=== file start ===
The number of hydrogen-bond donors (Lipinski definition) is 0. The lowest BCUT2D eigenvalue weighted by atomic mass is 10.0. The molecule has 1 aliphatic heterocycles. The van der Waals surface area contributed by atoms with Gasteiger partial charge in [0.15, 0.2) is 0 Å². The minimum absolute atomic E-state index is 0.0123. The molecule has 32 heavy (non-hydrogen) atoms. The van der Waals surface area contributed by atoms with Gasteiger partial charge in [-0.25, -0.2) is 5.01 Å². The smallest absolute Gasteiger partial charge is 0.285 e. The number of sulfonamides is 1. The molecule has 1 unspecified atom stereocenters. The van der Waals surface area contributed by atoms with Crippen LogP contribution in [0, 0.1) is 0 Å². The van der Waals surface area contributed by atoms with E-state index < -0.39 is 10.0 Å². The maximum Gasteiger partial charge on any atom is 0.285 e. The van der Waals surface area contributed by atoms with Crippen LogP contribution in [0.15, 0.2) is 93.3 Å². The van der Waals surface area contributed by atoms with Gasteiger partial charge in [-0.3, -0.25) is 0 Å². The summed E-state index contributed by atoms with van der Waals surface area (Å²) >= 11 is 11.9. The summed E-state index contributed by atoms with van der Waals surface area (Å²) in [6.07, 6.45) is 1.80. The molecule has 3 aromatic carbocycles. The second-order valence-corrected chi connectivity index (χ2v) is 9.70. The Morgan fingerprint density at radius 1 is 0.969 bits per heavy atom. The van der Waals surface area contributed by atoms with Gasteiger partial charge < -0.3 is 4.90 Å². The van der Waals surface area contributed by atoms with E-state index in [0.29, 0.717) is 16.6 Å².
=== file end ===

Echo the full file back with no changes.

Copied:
The number of hydrogen-bond donors (Lipinski definition) is 0. The lowest BCUT2D eigenvalue weighted by atomic mass is 10.0. The molecule has 1 aliphatic heterocycles. The van der Waals surface area contributed by atoms with Gasteiger partial charge in [0.15, 0.2) is 0 Å². The minimum absolute atomic E-state index is 0.0123. The molecule has 32 heavy (non-hydrogen) atoms. The van der Waals surface area contributed by atoms with Gasteiger partial charge in [-0.25, -0.2) is 5.01 Å². The smallest absolute Gasteiger partial charge is 0.285 e. The number of sulfonamides is 1. The molecule has 1 unspecified atom stereocenters. The van der Waals surface area contributed by atoms with Crippen LogP contribution in [0, 0.1) is 0 Å². The van der Waals surface area contributed by atoms with E-state index < -0.39 is 10.0 Å². The maximum Gasteiger partial charge on any atom is 0.285 e. The van der Waals surface area contributed by atoms with Crippen LogP contribution in [0.15, 0.2) is 93.3 Å². The van der Waals surface area contributed by atoms with Gasteiger partial charge in [-0.3, -0.25) is 0 Å². The summed E-state index contributed by atoms with van der Waals surface area (Å²) >= 11 is 11.9. The summed E-state index contributed by atoms with van der Waals surface area (Å²) in [6.07, 6.45) is 1.80. The molecule has 3 aromatic carbocycles. The second-order valence-corrected chi connectivity index (χ2v) is 9.70. The Morgan fingerprint density at radius 1 is 0.969 bits per heavy atom. The van der Waals surface area contributed by atoms with Gasteiger partial charge < -0.3 is 4.90 Å². The van der Waals surface area contributed by atoms with E-state index in [0.29, 0.717) is 16.6 Å².